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First Minister’s comments on enlarging the Senedd ‘a big step forward’ say campaigners

19 May 2021 2 minute read
The Siambr at the Senedd building

The First Minister’s comments saying that he would like to expand the Senedd are a “big step forward” for tackling Wales’ democratic deficit, campaigners have said.

Mark Drakeford said there was “growing enthusiasm” for a Welsh Parliament “fit to discharge its responsibilities”. Last year, a report by Labour and Plaid members on a Senedd committee backed expanding to 90 members, from the current 60.

Jess Blair, Director of the Electoral Reform Society Cymru welcomed his comments, saying that the institution needed to expand in order to better deliver for the people of Wales.

“The First Minister’s comments today represent a big step forward to address the democratic deficit in Wales,” she said.

“In the two decades since devolution the powers and responsibilities in Cardiff Bay have grown, yet the size of the Senedd has not, remaining the same size as Pembrokeshire County Council.  But the call for a larger Senedd is being heard in Cardiff Bay with politicians from across the chamber recognising the time for reform is now.

“Our parliament must expand if it is to deliver for the people of Wales. We need a chamber that is fit for purpose if we are to deliver the fair recovery from covid that Wales needs. We look forward to working with the First Minister and all pro-reform parties to make that change happen.”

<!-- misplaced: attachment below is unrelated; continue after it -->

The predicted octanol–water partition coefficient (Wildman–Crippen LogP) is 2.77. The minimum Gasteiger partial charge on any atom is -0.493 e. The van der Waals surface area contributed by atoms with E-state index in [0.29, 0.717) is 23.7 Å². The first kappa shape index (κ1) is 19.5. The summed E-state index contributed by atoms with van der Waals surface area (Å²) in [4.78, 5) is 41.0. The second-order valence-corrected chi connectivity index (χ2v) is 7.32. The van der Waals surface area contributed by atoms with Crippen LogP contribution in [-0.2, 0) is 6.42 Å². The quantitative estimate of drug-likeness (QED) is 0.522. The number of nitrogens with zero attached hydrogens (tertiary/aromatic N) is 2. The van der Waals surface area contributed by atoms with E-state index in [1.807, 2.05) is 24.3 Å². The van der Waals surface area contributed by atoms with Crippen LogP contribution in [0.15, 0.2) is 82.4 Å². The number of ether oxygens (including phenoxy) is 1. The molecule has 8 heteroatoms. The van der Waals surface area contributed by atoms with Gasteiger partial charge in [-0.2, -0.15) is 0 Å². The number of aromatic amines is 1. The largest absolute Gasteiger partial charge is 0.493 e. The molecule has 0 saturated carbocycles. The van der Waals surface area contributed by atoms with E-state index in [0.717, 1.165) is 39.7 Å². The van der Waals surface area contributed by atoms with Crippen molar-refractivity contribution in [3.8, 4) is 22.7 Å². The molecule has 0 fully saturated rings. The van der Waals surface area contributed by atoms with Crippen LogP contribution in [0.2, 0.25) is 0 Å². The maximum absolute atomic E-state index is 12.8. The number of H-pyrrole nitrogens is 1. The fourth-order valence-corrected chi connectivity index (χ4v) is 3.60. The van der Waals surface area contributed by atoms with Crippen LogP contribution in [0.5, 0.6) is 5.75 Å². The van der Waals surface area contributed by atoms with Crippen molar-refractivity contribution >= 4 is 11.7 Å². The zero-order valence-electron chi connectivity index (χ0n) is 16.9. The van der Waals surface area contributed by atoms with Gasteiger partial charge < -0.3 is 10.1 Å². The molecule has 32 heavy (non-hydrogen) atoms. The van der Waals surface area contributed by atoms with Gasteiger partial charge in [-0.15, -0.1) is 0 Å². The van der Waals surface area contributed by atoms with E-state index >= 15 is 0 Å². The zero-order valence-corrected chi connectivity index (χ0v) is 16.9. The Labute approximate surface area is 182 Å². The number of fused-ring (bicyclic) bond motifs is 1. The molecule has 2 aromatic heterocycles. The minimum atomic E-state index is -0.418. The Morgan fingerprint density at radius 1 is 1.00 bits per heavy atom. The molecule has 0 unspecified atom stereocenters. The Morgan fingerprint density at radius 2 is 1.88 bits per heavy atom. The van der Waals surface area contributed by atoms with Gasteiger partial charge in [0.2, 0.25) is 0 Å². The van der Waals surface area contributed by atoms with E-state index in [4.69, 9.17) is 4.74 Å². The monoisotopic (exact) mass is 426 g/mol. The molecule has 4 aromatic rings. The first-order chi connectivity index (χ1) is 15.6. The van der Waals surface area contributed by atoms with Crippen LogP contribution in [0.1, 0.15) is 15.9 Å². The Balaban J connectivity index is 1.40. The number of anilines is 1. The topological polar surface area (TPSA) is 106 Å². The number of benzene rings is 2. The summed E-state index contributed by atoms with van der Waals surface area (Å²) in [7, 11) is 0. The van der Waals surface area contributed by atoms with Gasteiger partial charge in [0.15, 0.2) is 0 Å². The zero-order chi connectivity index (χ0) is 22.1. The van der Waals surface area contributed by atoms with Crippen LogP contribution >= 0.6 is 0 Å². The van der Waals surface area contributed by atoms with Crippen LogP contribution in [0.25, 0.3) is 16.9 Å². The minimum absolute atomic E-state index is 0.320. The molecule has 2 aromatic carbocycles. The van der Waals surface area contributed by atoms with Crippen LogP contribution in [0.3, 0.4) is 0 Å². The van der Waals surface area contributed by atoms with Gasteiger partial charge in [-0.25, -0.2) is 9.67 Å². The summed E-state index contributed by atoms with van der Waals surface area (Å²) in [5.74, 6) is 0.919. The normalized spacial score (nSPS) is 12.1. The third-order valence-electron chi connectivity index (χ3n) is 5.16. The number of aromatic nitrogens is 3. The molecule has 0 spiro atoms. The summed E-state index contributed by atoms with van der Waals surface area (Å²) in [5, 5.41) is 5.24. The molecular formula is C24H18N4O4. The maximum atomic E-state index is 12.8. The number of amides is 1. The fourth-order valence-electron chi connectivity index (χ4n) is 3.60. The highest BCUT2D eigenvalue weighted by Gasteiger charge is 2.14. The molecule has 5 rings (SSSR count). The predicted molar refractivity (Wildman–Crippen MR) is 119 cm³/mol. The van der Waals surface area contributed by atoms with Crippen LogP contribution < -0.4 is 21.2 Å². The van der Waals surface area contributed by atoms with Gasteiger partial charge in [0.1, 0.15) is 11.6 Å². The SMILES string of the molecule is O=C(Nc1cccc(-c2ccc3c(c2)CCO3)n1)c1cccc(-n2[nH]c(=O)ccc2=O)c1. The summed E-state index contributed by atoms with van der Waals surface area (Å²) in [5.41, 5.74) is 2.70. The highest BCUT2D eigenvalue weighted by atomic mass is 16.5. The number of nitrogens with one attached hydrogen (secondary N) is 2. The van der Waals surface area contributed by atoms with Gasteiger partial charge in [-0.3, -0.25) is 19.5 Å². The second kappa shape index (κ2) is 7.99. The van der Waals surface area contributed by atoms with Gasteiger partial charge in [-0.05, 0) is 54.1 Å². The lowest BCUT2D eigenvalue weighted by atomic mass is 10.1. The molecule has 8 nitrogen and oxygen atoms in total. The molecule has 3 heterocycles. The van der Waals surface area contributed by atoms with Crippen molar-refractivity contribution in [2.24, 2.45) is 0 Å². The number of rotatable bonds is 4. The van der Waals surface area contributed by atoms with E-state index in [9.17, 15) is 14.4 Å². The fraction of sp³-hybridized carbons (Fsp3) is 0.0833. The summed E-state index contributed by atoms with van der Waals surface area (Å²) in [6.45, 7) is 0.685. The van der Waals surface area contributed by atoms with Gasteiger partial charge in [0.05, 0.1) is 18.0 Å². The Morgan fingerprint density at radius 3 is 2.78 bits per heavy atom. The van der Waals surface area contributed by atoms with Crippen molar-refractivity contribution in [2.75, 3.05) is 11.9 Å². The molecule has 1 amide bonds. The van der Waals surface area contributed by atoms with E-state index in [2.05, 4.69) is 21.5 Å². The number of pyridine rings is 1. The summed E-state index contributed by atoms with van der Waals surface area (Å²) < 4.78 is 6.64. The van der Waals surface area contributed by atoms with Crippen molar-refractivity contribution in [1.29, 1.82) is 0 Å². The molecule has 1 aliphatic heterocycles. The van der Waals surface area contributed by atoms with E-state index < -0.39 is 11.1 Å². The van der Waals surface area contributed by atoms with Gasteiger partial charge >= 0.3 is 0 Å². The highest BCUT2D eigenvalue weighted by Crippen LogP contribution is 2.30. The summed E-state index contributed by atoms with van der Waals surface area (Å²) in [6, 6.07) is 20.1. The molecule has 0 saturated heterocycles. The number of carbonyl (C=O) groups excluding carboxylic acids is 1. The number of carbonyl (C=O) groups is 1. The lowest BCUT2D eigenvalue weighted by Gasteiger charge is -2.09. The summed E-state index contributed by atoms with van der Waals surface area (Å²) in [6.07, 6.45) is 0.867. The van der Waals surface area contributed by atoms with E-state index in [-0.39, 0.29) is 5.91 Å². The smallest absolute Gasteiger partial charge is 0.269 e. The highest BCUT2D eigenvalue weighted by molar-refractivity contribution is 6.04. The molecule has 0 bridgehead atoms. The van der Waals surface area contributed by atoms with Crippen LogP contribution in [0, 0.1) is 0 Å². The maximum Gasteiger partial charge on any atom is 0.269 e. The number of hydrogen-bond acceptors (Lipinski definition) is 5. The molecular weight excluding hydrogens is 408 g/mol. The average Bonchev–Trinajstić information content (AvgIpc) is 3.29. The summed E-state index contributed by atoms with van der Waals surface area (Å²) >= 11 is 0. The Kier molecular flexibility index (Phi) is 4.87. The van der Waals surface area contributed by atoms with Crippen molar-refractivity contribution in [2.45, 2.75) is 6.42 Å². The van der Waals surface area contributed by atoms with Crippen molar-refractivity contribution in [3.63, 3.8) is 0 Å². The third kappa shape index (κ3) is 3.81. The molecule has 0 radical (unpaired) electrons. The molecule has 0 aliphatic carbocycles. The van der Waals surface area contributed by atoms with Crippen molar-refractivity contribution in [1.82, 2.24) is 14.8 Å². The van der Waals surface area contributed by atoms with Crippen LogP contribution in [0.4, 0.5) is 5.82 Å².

Both Plaid Cymru and the Liberal Democrats back having a bigger Senedd, providing the required 40 seat majority to make changes, but the Conservatives oppose the move.

A sticking point however could be how proportional the new system would be. The current semi-proportional system, where 2/3 of members are voted in through First Past the Post in constituencies, favours the Labour Party.

In 2017, Cardiff University’s Professor Laura McAllister conducted an in-depth review on the issue. Her Expert Panel on Assembly Electoral Reform recommended the Assembly should be increased to between 80 and 90 members and also a change to a Single Transferable Vote system of choosing MS.

Mark Drakeford said that there were still “significant practical issues to work through”

“I want to see the Senedd properly fit to discharge its responsibilities,” he said. “It’s a matter not just of numbers but it’s a matter of method of election as well, which is a thorny issue, on which there are many views”

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2 years ago


Adrian Meagher
Adrian Meagher
2 years ago

Glad to see an enlargement of the Senedd is not completely rejected by Mark Drakeford. Unlike Laura McAllister’s panel, I believe coterminosity with Westminster seat boundaries is worth keeping. Pair off the 32 new Westminster constituencies into 16 “swperetholaethau” and elect 5 MSs from each, preferably by STV. That would give 80 MSs, all with an equal and local mandate.

Mr Williams
Mr Williams
2 years ago

Very interesting article. My suggestion for the voting system (although STV also is good): How about 80 or 90 smaller constituencies elected by supplementary vote (like we used for PCCs)? This system is simple, ensures a majority, it’s easy to understand, it keeps the link between AS and constituency and ensures local accountability. Please correct me if I’m wrong. Any thoughts…?

Adrian Meagher
Adrian Meagher
2 years ago
Reply to  Mr Williams

The supplementary vote is designed for electing one person, eg a mayor or a PCC. As far as I can see it is not used to elect a parliament anywhere in the world. One drawback of it is that it resembles the Alternative Vote system rejected by a majority in the UK in the 2011 referendum. By contrast, STV is regularly used in one part of the UK (Northern Ireland) with apparent success. And in the Republic of Ireland the people twice voted down a majority government’s attempt to get rid of STV.

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